Waterfall in Zion

Posted at September 5th, 2014
Posted by Zion Bumbleberry Hotel
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We found this photo quite stunning of a waterfall in Zion National Park. The variety with which what this canyon offers people is just amazing. One second you’ll be standing on top of the world at Angels Landing, and the next you’ll be standing next to a cascading waterfall dropping from hundreds of feet above you.

Zion is just a wonderful place to come, stay, and see. This photo stands as proof of that.

Tips for Packing When Staying in Zion Canyon

Posted at August 21st, 2014
Posted by Zion Bumbleberry Hotel
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When I was a kid, I would get so excited about going out of town that I would pack my bag weeks in advance. As I grow up, weeks dwindled into days, with more thought being put into what I should and shouldn’t bring. This is especially true when coming to visit Zion National Park and Bumbleberry Inn.

Of course, that never really stopped me from over-packing. All the what-if question runs through my head, prompting me to bring one more extra shirt, and extra pair of jeans and maybe a couple more underwear. My toiletry bag takes up as much space as my pair of trainers. And don’t get me started on my little plastic containers.

Travel Kit
Photo Credit: Richard Moross

It amuses me when they show people on TV just throwing their closet into their luggage and sitting on it, in a vain attempt to zip it close. Though I find it silly and impractical to just throw your clothes into your luggage, deep down I realize it hits a nerve. They’re over-packing, and so do I. What makes it worse in over-packing is that I sometimes don’t have enough room for the things I should be taking along, and end up with things I never get to use.

And so I’ll share with you some tips that I found useful when packing for a trip:

Roll, not fold. This advice is pretty much a staple in every article about packing. It really is effective in decreasing creases in your clothes. Also, it leaves you with more space for all your clothes (a double-edged sword, actually, since more space tempts you to fill in said space).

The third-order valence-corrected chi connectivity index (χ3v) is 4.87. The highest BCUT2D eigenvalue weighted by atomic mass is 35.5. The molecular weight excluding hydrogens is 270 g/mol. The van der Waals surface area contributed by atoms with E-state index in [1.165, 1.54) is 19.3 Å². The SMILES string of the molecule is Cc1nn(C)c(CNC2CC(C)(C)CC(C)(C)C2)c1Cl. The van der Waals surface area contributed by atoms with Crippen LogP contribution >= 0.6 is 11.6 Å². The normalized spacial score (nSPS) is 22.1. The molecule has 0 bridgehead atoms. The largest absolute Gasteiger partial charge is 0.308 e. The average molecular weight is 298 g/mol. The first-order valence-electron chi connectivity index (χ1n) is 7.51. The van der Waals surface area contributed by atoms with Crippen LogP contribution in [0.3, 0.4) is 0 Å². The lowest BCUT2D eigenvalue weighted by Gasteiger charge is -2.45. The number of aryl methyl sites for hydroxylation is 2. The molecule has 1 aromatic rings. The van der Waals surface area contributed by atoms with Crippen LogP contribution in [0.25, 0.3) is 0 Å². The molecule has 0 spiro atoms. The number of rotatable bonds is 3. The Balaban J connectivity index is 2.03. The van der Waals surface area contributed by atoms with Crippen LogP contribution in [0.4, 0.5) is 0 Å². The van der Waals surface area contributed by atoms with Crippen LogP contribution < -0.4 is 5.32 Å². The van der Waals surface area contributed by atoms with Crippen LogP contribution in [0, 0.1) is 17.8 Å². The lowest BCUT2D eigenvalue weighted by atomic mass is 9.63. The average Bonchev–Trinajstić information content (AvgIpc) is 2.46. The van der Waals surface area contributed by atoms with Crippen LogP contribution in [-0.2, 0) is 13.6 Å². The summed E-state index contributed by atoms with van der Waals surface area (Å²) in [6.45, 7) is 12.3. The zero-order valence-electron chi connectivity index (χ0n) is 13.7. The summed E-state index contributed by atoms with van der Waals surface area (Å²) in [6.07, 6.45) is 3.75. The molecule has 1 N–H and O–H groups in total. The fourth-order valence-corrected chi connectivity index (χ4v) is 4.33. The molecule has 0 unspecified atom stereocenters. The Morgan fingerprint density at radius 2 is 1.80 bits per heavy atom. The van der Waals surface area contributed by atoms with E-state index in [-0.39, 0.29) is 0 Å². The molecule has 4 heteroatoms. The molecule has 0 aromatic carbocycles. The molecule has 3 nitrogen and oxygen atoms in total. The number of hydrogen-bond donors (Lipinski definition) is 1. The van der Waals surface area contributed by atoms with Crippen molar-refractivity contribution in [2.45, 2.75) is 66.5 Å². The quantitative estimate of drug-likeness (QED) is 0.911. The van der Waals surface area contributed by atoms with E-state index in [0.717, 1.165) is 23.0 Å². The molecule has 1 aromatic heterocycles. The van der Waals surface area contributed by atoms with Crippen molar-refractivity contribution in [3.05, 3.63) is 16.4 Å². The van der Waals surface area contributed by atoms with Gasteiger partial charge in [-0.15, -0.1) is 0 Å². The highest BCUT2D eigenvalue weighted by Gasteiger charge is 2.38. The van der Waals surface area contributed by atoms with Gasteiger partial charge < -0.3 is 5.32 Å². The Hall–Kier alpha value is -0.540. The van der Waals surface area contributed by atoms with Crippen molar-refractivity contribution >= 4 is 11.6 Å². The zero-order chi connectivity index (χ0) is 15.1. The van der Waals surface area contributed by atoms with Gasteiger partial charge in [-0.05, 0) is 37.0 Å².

Don’t pack new things. Whether it’s a year-long trip or a weekend getaway (or an overnight field trip), there’s always an urge to buy new things that we believe would make this trip better. Like a new pair of hiking shoes for when you go trekking, a pair of goggles for swimming, or those top of the line travel pants the every travel article said you absolutely must have. There’s nothing wrong with buying those things, but if you plan on taking those with you, make sure to break them in before putting it inside your luggage. There’s nothing worse than wearing uncomfortable clothes and shoes while traveling.

Make a packing list. Whenever you go shopping, it’s essential to make a shopping list so you’d know what to buy, and not end up buying the same things that are already in your pantry and neglecting to buy what you really need. It’s the same with packing. You need to come up with a list of the things you need to bring. Once you’ve drawn up your packing list, check each item if you really need to bring it along. Last year, before I went on my Zion National Park trip, I came up with my own packing list. I used this to check and double check the contents of my backpack before I left. When I got back, I reviewed each item, and made a note on how often I used it, if I used it at all. It’s enlightening to see how much stuff I could’ve done without. The great thing about making your own packing list is that it is tailored to your needs and preferences. In evaluating each item after a trip, you get ideas on how to make your list better.

Put your “must haves” in your carry-on. Except if it’s liquid and more than 100ml. We’ve all heard of horror stories of missing luggage. I’ve never had the misfortune to experience that but I always try to prepare myself for the worst. I make sure my travel insurance covers lost luggage. Also, I make sure I only put the stuff I wouldn’t mind losing in my check-in luggage. Of course I don’t want to lose anything, but taking a proactive step in avoiding a major loss is necessary.